Resident doctors at major government hospitals in Delhi, including All India Institutes of Medical Sciences, Safdarjung Hospital and Dr Ram Manohar Lohia Hospital, have threatened an indefinite strike to protest against the National Medical Commission Bill, 2019, PTI reported. The bill was passed in the Lok Sabha on Monday and will be tabled in the Rajya Sabha on Thursday.
The bill seeks to regulate medical education and practices in India. The bill proposes to replace Medical Council of India, the regulatory body for medical education, with National Medical Commission and introduce a common final-year MBBS examination – the national exit test – for admission to postgraduate medical courses and for obtaining licence to practise medicine.
“Resident doctors will refrain from working in OPDs [outpatient departments], emergency departments and ICUs as a mark of protest on Thursday and the strike will continue for an indefinite period if the bill is tabled and passed in the Rajya Sabha,” Sumedh Sandanshiv, president of Federation of Resident Doctors’ Association, was quoted as saying by PTI.
The Resident Doctors’ Associations of hospitals including AIIMS and Dr Ram Manohar Lohia Hospital have given separate notices to the administration regarding the proposed strike.
Late on Wednesday, Union Health Minister Harsh Vardhan tweeted that he would table the NMC bill for consideration and passage in the Rajya Sabha on Thursday. He assured the country that the bill, if passed, would bring major changes in the medical education sector.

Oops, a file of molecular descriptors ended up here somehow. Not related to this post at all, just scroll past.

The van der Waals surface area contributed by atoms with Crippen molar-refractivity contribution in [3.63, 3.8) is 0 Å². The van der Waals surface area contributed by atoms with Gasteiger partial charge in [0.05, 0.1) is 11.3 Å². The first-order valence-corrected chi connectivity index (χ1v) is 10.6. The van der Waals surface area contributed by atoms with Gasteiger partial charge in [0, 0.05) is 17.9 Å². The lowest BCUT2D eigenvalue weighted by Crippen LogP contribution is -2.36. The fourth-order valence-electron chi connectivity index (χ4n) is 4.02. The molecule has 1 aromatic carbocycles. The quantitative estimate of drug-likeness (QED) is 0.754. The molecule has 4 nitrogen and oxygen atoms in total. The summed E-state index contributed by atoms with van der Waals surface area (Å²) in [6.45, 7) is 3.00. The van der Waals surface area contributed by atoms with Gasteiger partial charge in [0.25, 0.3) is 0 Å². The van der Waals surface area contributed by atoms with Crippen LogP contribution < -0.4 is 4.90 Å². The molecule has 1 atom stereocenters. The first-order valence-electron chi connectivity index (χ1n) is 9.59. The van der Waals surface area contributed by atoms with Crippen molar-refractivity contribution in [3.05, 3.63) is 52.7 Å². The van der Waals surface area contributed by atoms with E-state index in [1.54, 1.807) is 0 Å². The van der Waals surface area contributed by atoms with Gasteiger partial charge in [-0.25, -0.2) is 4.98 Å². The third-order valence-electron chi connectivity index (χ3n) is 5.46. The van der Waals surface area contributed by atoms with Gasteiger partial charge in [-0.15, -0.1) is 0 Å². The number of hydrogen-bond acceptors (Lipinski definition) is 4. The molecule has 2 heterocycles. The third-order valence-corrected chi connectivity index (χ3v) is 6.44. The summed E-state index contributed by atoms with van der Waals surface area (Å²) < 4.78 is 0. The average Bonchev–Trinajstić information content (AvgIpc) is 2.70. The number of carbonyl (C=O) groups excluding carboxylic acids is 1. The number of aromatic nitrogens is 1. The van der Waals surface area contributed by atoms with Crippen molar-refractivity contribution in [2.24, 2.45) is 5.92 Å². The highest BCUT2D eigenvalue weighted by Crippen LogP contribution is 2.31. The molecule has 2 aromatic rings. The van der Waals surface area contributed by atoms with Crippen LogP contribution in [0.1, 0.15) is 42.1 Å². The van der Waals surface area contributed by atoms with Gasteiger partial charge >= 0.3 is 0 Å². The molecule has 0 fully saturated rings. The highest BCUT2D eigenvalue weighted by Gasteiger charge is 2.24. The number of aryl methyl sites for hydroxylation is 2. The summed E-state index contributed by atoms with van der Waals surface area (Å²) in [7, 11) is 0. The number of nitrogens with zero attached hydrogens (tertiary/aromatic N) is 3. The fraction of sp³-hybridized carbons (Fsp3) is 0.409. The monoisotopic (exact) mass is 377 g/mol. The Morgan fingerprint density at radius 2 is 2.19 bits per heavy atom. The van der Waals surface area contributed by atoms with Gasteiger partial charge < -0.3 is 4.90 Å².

Hospital authorities have issued a contingency plan for the smooth functioning of healthcare services so that emergency services function. “In addition, faculty members of other medical/surgical departments wherever applicable will also be deployed in the emergency,” the contingency plan drawn by AIIMS read. “Further ICUs will also be managed with the help of sponsored residents/pool officers and faculty members. Inpatient (General and Private) wards patient care services, Labour Room and Maternity Operation Theatre and support services will function normally and will be supervised by the concerned faculty of hospital administration.”
Authorities said that routine operation theatre services will largely remain suspended on Friday.
The Indian Medical Association had given a call for a 24-hour withdrawal of non-essential services on Wednesday. It said several health facilities across the country responded to it. The association had asked medicine students to boycott classes in solidarity with its protest.
In a statement, IMA had warned that it would intensify the agitation if the government continues to be “indifferent to our concerns”.
“The provisions of the said bill are nothing short of draconian and promote gross incompetence and mockery of the professionals currently working day and night and sacrificing their youth for this broken system,” the statement read.
It said if the bill is tabled in the Rajya Sabha without any amendments, the medical fraternity across the country will be “forced to resort to extreme measures”.
“The autonomy and pride of the entire medical fraternity has been surrendered to the whims and fancies of politicians and bureaucrats even as the Union health minister is a doctor himself,” AIIMS Resident Doctors’ Association President Amarinder Singh Malhi and president of its students’ union Mukul Kumar had said in a joint statement.